drakulie
10-11-2009, 12:26 PM
break your wrist and snap it down violently, and as hard as you can. when you have pains/aches/broken wrist, let us know how your serve is going.

LeeD
10-11-2009, 01:09 PM
READ MY POST again... :shock:
Wrist is the PIVOT, so it's important. Not the muscle.

SystemicAnomaly
10-11-2009, 01:20 PM
Hey guys thanks for sharing. As I mentioned I've always been in the passive wrist camp. But I am having a very hard time dismissing Novak's statements:

"your legs are the most important part of your body for the serve, including the wrist. he then says "its very important the moment of impact the speed and pace you get is from the wrist".

Why would he mention the wrists so much if it is passive? ...

Did you take a look at the video I provided? It speaks louder than his words.

crash1929
10-11-2009, 07:48 PM
systemic i did. i'm not sure what to make of it.

i tried to today actually involving the wrist and I hit fine. slower but had much better control. when i use a passive wrist i have more power but less control. i'm not sure i can contribute anything else to this thread. novak certianly confused me.

luckily i am playing really really well.

xFullCourtTenniSx
10-11-2009, 08:00 PM
systemic i did. i'm not sure what to make of it.

i tried to today actually involving the wrist and I hit fine. slower but had much better control. when i use a passive wrist i have more power but less control. i'm not sure i can contribute anything else to this thread. novak certianly confused me.

luckily i am playing really really well.

Did you not read what I said? Pros know very little of what they actually do!

All they know are the fundamentals they were taught and how they feel when they perform the stroke.

And you can play with terrible and inefficient form and still do very well. But you can do better with perfect and 100% efficient form. Like if someone with terrible form served at 100% consistency at 120 mph, I guarantee with practice and dedication that with perfect form he can turn that into 100% consistency to serve 130+! Maybe even 140+!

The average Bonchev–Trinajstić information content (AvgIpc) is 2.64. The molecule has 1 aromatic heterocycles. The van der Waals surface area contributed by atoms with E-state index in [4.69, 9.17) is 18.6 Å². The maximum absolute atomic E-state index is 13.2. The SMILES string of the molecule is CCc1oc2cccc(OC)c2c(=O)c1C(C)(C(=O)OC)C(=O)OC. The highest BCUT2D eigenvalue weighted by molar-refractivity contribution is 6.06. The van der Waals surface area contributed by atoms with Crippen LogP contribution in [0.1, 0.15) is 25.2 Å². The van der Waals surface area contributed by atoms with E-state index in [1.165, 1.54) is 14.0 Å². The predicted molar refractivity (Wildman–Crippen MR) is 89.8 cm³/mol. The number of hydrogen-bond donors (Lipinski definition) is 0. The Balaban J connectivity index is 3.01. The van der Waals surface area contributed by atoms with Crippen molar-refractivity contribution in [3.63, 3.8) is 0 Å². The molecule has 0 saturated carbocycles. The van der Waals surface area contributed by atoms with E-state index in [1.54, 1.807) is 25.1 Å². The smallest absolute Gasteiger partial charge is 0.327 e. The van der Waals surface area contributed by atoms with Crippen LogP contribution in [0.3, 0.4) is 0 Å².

charliefedererer
10-12-2009, 12:25 AM
In this article from Popular Mechanics on "Tennis Physics: Anatomy of the serve", it is estimated that the "hand" contributes 30% of the racquet head speed of the serve: http://www.popularmechanics.com/outdoors/sports/4221210.html
By "hand" it is meant the wrist pronation that the hand exerts on the racquet handle.
And that is more than the contribution of the legs and trunk (20%) and upper arm (10%).

tricky
10-12-2009, 12:48 AM
Yeah, if you've seen studies tracking racquet head speed, wrist flexion provides that 20-30% or so percent, and that contribution is near the end of the serve. The wrist flexion though is entirely a motion dependent effect (i.e. passive)

Stewy30
10-12-2009, 09:09 AM
Something to bear in mind when listening to any ones advice on this forum or outside of it including pros, is that there are two type of people.

One says the motion through feeling and what they focus on, like Djokovic. He stresses on the legs, and wrist motion.

One says the motion through technical fact using logic and physics, like many on this board. They stress on kinetic chains, that the wrist isn't really snapped, etc etc.

Both are useful, but I believe that in the end of the day, go primarily with what the pros and experts say (with a grain of salt mind you). Telling yourself what Djokovic says will help you more than trying to make an exact science out of it like many are. And if it doesn't work try a different focus, such as one piece of advice you mentioned about using elbow. Two different focuses may end up in the same result in proper motion and success.

They may not know what they are actually doing, but they feel it and focus on it, and the feeling of the motion is really what your brain requires.

Ps. Or perhaps you work better with knowing the physics behind it, who knows. In any case try all focuses and see which one works best. I may have killed my entire argument with this statement but it stresses that you try everything until you find something that works for you!

LeeD
10-12-2009, 09:14 AM
I love it when someone tries a new or different technique ONCE, then immediately proclaims it's "not as good" as his older technique.